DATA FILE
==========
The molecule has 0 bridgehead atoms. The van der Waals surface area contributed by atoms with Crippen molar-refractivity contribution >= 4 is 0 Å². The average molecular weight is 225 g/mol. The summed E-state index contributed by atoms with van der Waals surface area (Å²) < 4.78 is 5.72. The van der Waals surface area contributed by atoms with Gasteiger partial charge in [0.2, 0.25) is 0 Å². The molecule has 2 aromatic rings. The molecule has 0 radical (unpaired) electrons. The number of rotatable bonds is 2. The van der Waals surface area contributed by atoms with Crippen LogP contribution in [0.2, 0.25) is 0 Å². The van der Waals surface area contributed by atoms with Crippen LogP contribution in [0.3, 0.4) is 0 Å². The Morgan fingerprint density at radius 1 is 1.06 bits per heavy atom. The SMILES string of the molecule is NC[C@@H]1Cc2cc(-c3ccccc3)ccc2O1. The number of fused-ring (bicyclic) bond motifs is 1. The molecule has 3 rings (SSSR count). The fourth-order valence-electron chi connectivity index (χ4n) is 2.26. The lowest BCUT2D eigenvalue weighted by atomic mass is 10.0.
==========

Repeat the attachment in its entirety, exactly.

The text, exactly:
The molecule has 0 bridgehead atoms. The van der Waals surface area contributed by atoms with Crippen molar-refractivity contribution >= 4 is 0 Å². The average molecular weight is 225 g/mol. The summed E-state index contributed by atoms with van der Waals surface area (Å²) < 4.78 is 5.72. The van der Waals surface area contributed by atoms with Gasteiger partial charge in [0.2, 0.25) is 0 Å². The molecule has 2 aromatic rings. The molecule has 0 radical (unpaired) electrons. The number of rotatable bonds is 2. The van der Waals surface area contributed by atoms with Crippen LogP contribution in [0.2, 0.25) is 0 Å². The van der Waals surface area contributed by atoms with Crippen LogP contribution in [0.3, 0.4) is 0 Å². The Morgan fingerprint density at radius 1 is 1.06 bits per heavy atom. The SMILES string of the molecule is NC[C@@H]1Cc2cc(-c3ccccc3)ccc2O1. The number of fused-ring (bicyclic) bond motifs is 1. The molecule has 3 rings (SSSR count). The fourth-order valence-electron chi connectivity index (χ4n) is 2.26. The lowest BCUT2D eigenvalue weighted by atomic mass is 10.0.